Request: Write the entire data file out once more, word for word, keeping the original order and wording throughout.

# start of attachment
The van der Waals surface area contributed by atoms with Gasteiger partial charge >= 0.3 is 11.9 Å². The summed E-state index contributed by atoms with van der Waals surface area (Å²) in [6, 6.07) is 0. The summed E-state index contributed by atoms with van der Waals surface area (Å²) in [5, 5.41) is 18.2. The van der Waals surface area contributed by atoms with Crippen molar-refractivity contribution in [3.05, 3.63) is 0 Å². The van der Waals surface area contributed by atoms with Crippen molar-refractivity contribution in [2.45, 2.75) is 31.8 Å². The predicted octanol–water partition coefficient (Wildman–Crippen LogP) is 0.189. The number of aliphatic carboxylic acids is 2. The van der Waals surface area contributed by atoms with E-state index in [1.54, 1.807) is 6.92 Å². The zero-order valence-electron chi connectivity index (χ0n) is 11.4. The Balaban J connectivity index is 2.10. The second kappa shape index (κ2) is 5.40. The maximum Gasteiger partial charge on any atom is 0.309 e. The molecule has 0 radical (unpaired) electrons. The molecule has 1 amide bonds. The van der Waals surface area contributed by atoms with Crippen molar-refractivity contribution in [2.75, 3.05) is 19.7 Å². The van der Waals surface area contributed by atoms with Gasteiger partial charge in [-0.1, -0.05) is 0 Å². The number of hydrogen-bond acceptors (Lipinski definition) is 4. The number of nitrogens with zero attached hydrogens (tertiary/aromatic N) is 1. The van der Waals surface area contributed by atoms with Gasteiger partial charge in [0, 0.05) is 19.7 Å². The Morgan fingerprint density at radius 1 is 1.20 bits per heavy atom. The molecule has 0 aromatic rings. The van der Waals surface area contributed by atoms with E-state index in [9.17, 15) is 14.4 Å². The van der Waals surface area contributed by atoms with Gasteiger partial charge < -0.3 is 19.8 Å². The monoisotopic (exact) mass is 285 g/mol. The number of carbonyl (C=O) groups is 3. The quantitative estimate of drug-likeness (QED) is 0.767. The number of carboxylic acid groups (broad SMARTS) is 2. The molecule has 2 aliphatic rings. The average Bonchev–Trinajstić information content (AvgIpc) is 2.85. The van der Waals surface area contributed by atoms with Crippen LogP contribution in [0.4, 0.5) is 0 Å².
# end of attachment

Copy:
The van der Waals surface area contributed by atoms with Gasteiger partial charge >= 0.3 is 11.9 Å². The summed E-state index contributed by atoms with van der Waals surface area (Å²) in [6, 6.07) is 0. The summed E-state index contributed by atoms with van der Waals surface area (Å²) in [5, 5.41) is 18.2. The van der Waals surface area contributed by atoms with Crippen molar-refractivity contribution in [3.05, 3.63) is 0 Å². The van der Waals surface area contributed by atoms with Crippen molar-refractivity contribution in [2.45, 2.75) is 31.8 Å². The predicted octanol–water partition coefficient (Wildman–Crippen LogP) is 0.189. The number of aliphatic carboxylic acids is 2. The van der Waals surface area contributed by atoms with E-state index in [1.54, 1.807) is 6.92 Å². The zero-order valence-electron chi connectivity index (χ0n) is 11.4. The Balaban J connectivity index is 2.10. The second kappa shape index (κ2) is 5.40. The maximum Gasteiger partial charge on any atom is 0.309 e. The molecule has 0 radical (unpaired) electrons. The molecule has 1 amide bonds. The van der Waals surface area contributed by atoms with Crippen molar-refractivity contribution in [2.75, 3.05) is 19.7 Å². The van der Waals surface area contributed by atoms with Gasteiger partial charge in [-0.1, -0.05) is 0 Å². The number of hydrogen-bond acceptors (Lipinski definition) is 4. The number of nitrogens with zero attached hydrogens (tertiary/aromatic N) is 1. The van der Waals surface area contributed by atoms with Gasteiger partial charge in [0, 0.05) is 19.7 Å². The Morgan fingerprint density at radius 1 is 1.20 bits per heavy atom. The molecule has 0 aromatic rings. The van der Waals surface area contributed by atoms with E-state index in [9.17, 15) is 14.4 Å². The van der Waals surface area contributed by atoms with Gasteiger partial charge < -0.3 is 19.8 Å². The monoisotopic (exact) mass is 285 g/mol. The number of carbonyl (C=O) groups is 3. The quantitative estimate of drug-likeness (QED) is 0.767. The number of carboxylic acid groups (broad SMARTS) is 2. The molecule has 2 aliphatic rings. The average Bonchev–Trinajstić information content (AvgIpc) is 2.85. The van der Waals surface area contributed by atoms with Crippen LogP contribution in [0.4, 0.5) is 0 Å².